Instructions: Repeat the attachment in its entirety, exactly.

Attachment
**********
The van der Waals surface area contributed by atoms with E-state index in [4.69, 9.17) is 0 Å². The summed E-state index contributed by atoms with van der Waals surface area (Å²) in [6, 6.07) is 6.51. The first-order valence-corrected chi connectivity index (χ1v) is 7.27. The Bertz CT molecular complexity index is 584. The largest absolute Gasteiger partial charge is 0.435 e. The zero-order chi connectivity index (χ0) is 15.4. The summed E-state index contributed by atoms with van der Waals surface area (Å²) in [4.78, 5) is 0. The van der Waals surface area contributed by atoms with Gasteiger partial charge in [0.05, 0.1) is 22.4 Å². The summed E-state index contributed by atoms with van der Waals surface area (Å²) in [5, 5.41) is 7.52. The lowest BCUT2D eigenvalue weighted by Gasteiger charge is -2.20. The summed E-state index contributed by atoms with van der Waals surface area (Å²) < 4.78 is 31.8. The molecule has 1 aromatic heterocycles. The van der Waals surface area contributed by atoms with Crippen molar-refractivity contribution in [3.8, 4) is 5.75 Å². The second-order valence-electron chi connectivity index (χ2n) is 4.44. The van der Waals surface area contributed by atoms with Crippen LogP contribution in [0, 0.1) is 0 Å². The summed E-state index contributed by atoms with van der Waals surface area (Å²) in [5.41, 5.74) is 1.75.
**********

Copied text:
The van der Waals surface area contributed by atoms with E-state index in [4.69, 9.17) is 0 Å². The summed E-state index contributed by atoms with van der Waals surface area (Å²) in [6, 6.07) is 6.51. The first-order valence-corrected chi connectivity index (χ1v) is 7.27. The Bertz CT molecular complexity index is 584. The largest absolute Gasteiger partial charge is 0.435 e. The zero-order chi connectivity index (χ0) is 15.4. The summed E-state index contributed by atoms with van der Waals surface area (Å²) in [4.78, 5) is 0. The van der Waals surface area contributed by atoms with Gasteiger partial charge in [0.05, 0.1) is 22.4 Å². The summed E-state index contributed by atoms with van der Waals surface area (Å²) in [5, 5.41) is 7.52. The lowest BCUT2D eigenvalue weighted by Gasteiger charge is -2.20. The summed E-state index contributed by atoms with van der Waals surface area (Å²) < 4.78 is 31.8. The molecule has 1 aromatic heterocycles. The van der Waals surface area contributed by atoms with Crippen molar-refractivity contribution in [3.8, 4) is 5.75 Å². The second-order valence-electron chi connectivity index (χ2n) is 4.44. The van der Waals surface area contributed by atoms with Crippen LogP contribution in [0, 0.1) is 0 Å². The summed E-state index contributed by atoms with van der Waals surface area (Å²) in [5.41, 5.74) is 1.75.